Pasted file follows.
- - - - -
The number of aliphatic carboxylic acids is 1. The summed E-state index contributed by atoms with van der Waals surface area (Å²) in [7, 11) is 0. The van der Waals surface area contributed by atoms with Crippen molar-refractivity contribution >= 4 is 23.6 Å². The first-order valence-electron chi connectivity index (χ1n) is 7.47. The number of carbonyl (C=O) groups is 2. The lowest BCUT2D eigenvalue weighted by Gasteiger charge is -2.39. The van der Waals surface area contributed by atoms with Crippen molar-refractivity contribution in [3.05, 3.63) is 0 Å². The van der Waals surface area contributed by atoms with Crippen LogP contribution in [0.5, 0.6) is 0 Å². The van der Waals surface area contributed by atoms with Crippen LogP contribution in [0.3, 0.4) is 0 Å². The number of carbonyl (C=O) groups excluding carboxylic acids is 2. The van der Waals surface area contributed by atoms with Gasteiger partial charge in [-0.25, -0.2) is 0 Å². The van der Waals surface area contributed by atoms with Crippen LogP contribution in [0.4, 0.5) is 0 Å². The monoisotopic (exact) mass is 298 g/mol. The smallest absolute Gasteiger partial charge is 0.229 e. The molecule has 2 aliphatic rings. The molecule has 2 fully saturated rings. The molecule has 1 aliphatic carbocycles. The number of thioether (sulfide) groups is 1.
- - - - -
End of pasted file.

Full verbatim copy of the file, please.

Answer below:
The number of aliphatic carboxylic acids is 1. The summed E-state index contributed by atoms with van der Waals surface area (Å²) in [7, 11) is 0. The van der Waals surface area contributed by atoms with Crippen molar-refractivity contribution >= 4 is 23.6 Å². The first-order valence-electron chi connectivity index (χ1n) is 7.47. The number of carbonyl (C=O) groups is 2. The lowest BCUT2D eigenvalue weighted by Gasteiger charge is -2.39. The van der Waals surface area contributed by atoms with Crippen molar-refractivity contribution in [3.05, 3.63) is 0 Å². The van der Waals surface area contributed by atoms with Crippen LogP contribution in [0.5, 0.6) is 0 Å². The van der Waals surface area contributed by atoms with Crippen LogP contribution in [0.3, 0.4) is 0 Å². The number of carbonyl (C=O) groups excluding carboxylic acids is 2. The van der Waals surface area contributed by atoms with Gasteiger partial charge in [-0.25, -0.2) is 0 Å². The van der Waals surface area contributed by atoms with Crippen LogP contribution in [0.4, 0.5) is 0 Å². The monoisotopic (exact) mass is 298 g/mol. The smallest absolute Gasteiger partial charge is 0.229 e. The molecule has 2 aliphatic rings. The molecule has 2 fully saturated rings. The molecule has 1 aliphatic carbocycles. The number of thioether (sulfide) groups is 1.